The Sicilian Taimanov arises after the opening moves 1.e4 c5 2.Nf3 e6 3.d4 cxd4 4.Nxd4 Nc6, and is an ideal weapon for Black in the modern era. It is theoretically sound, and strikes a perfect balance between solidity and dynamic counterattacking potential, which makes it a popular choice among club players and top grandmasters alike.
GM Antonios Pavlidis is the ideal guide to this opening. A keen theoretician, he has been using the Taimanov as the backbone of his repertoire for many years. As a lifelong 1.e4 player, he is also adept at seeing the position from White’s perspective, making his insight all the more valuable to the reader. In this book, Pavlidis shares top-class analysis as well as the expert knowledge he has gained from his many years of experience with the Taimanov.
This book presents an opening repertoire for Black to players who are looking for initiative and counterplay in the Ruy Lopez.
A complete manual for the Taimanov, one of the most popular and complicated Sicilian variations.
Ntirlis and Aagaard radically change the theoretical lanscape for this classic opening.
By playing 1.d4 Nf6 2.c4 g6 3.f3, White kills three birds with one shot.
This is a practical guide for Black with extensive verbal explanations of the strategic ideas for both sides. Kuzmin’s book is chock-full of novelties and presents a most remarkable new plan for Black.
Far from a dusty relic once played by great masters such as Rubinstein, Pillsbury and Bogolyubov, the Zukertort System now enjoys new life.
This book is about the practical approach to the game of chess. It shaped me as a player and now I would like to share my philosophy with you. My objective is to combat several generally accepted misconceptions, such as a) only studying opening theory will make you a better player, b) one should always follow the first or second line shown by Komodo or Stockfish, and finally, c) that “in theory” is equivalent to “over the board”. The last fallacy is especially dangerous because it implies that players will keep on making the best moves over the board, and therefore sidelines should never be played as the opponent will always find a way to retain and convert the advantage. That is in theory. In practice, however, many players will feel like fish out of water once they end up in a position that is objectively better for them but one that they have never analyzed. Overall, based on my experience as a chess professional, I strongly believe that the above-mentioned fallacies do not hold true empirically,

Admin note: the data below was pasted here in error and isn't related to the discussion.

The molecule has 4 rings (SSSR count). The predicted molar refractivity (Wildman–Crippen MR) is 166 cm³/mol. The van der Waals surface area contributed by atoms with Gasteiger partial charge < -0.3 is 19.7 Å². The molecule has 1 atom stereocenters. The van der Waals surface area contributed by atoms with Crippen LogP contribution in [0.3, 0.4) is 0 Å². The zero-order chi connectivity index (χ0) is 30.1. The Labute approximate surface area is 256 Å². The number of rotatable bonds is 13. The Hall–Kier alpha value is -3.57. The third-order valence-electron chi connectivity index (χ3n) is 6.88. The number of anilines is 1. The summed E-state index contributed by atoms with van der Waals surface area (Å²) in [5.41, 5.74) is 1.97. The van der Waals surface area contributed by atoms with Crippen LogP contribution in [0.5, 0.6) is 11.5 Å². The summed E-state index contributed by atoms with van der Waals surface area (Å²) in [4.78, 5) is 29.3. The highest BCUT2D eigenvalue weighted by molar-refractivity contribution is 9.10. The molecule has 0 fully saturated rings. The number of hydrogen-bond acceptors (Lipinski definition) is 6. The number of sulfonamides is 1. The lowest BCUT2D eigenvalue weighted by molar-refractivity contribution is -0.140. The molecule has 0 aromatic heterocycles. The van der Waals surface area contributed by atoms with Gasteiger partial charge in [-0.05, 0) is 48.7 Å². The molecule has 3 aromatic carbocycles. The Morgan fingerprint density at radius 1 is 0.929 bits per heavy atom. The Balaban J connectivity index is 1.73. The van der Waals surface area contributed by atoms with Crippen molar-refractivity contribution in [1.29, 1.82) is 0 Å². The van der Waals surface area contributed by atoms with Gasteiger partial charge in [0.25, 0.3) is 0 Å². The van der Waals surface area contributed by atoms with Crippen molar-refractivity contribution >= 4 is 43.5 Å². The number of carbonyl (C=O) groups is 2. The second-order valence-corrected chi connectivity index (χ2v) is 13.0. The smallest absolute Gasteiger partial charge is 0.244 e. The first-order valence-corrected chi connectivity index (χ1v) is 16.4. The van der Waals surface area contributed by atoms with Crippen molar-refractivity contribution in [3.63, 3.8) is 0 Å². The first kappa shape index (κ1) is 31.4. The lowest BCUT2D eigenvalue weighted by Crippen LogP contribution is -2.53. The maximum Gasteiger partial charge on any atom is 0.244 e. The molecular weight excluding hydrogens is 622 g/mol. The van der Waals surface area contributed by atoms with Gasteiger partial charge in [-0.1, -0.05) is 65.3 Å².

The book is divided into four parts. Part I covers sidelines in the mainstream openings where I take a major opening and analyze one or several sidelines. This is the most theoretical part of the book, where I share a significant amount of original thoughts and analyses that constitute my opening repertoire. Part II discusses the concept that I refer to as systems. It still involves theory, but less so in comparison to Part I. What I am trying to convey in this part is the “schematic thinking” – where you think in terms of plans and typical ideas. Part III takes one step further in abstraction – it analyzes notable modern games where one player showed ambition early on in the game and it worked out well for him. Part IV covers the so-called “early surprises” where early on in the game a player implemented a move that shocked his opponent.
This book series is about that central question: what matters in the opening? What plans are on hand? Which (hidden) concepts are concealed in the current position that has arisen just after the opening? Volume 1 in a new series by Herman Grooten covers Ruy Lopez and Italian Structures.
This book series is about that central question: what matters in the opening? What plans are on hand? Which (hidden) concepts are concealed in the current position that has arisen just after the opening? Volume 2 in a new series by Herman Grooten covers Queen’s Gambit Structures.
This book presents a Black repertoire based on the QGA. The authors consider the Classical System with 3.Nf3 Nf6 4.e3 e6, but they also offer alternative approaches – building up tension with 4…Bg4, and the destructive 4…a6 aimed at quick equalisation.
While the theory is far from being exhausted and still developing, Grandmaster Milos Pavlovic made a strong case and found new alternatives to battle White’s setups.